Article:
Other safeguards include a Constitutional requirement for a balanced budget and a prohibition against legislators shifting funds among programs. Another impediment to mischief is the requirement that every amendment must conform to the subject of the bill to which it’s attached. Lawmakers can reduce the budget, but they can’t increase it, as only the governor can. It’s good to be governor.
That said, the projected cost for fully funding the Kirwin Commission program – formally known as the Commission on Innovation and Excellence in Education – approaches $4 billion annually. Its only relationship to the legalization of weed is as a possible, yet unpredictable, source of funding.
“Pot for tots” is the latest alliterative bumper-sticker iteration of “slots for tots” – a pipedream from the Ehrlich years that didn’t work out very well. Slots were eventually legalized under Gov. Martin O’Malley (D), against his own better judgement but with revenue needs suppressing that tug of conscience.
Hogan, like many politicians, occasionally floats on his own gases. At the recent Maryland Association of Counties summer convention, he issued a series of price-tag numbers and costs – along with the promise of a veto – as if they belong in cartoon balloons. The figures were out of sight and out of reach, by any measure, inconceivable if not totally unbelievable – perhaps overheated for effect.
Hogan’s veto threats are usually gesture politics for that old gang of his at Change Maryland. Democrats have more than enough votes to override his vetoes, especially when the party’s main constituencies are involved, as they are in this case, i.e., the education lobby and the populous jurisdictions along the I-95 corridor that would be the main beneficiaries of the largesse. Teachers salaries and the expansion of pre-K are among Kirwan’s major planks.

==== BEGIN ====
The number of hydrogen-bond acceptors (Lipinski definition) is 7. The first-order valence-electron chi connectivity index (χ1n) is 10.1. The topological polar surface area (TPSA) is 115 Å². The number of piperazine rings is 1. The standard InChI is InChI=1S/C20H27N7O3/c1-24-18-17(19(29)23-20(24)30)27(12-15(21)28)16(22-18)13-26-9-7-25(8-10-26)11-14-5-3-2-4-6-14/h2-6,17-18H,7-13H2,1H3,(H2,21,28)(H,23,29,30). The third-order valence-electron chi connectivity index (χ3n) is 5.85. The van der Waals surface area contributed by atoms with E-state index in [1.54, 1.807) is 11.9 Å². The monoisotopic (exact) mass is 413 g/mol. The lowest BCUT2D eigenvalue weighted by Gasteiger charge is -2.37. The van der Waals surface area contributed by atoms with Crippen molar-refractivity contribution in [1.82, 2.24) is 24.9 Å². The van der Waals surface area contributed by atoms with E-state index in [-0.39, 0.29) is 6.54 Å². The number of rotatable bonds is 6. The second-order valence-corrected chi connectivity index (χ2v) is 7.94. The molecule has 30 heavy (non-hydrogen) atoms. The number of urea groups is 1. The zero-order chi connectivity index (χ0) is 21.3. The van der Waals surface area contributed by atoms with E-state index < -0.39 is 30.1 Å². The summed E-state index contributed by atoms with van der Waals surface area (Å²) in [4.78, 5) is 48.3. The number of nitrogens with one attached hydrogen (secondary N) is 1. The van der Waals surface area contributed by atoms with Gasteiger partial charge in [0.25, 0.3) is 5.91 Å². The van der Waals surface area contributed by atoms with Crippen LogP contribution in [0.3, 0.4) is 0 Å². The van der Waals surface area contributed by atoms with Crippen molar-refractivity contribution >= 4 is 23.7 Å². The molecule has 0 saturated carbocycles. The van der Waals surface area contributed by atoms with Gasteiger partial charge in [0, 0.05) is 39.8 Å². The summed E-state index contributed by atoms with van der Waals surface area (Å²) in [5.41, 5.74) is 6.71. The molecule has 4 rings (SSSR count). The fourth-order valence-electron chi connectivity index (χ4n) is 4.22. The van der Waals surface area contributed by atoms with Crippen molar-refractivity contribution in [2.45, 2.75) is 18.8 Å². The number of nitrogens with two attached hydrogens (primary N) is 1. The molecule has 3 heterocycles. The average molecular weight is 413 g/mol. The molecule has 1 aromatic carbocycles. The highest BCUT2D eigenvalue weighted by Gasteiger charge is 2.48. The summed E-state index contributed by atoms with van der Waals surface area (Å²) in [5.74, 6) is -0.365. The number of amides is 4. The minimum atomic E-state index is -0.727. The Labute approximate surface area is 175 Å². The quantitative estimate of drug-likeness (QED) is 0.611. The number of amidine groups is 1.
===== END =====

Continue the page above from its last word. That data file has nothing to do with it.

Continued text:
Hogan, being a bricks-and-mortar guy, wants, instead, to attack education problems with a $2 billion construction program and with it likely restock the shiny new buildings with the same old medieval torture devices.
Though Hogan is held in high regard by a broad sampling of Maryland voters, his political base is mainly in the counties outside the I-95 corridor, where the needs that Kirwan addresses are far less than in the state’s populous subdivisions, though they would benefit as well as contribute to the cost.
Democrats, not to be outdone, responded with a predictable political twitch. They snapped that they are determined to find the money and fund the Kirwan program up to its full recommendations. Half the money is to come from the state, and half from the counties. The current state budget is around $46.6 billion, give or take a few million.
The panic button is usually reserved for around the time the Assembly convenes in January. But the scratch for funding sources has already begun. The Kirwan Commission met last week to address the money crisis but first let Hogan know that they did not appreciate his demeaning of their work. We now know where this is headed – directly to the organized throngs in the galleries.
Just don’t spend the money until it’s in the bank, especially when the economy might make a hairpin turn for a waiting dumpster.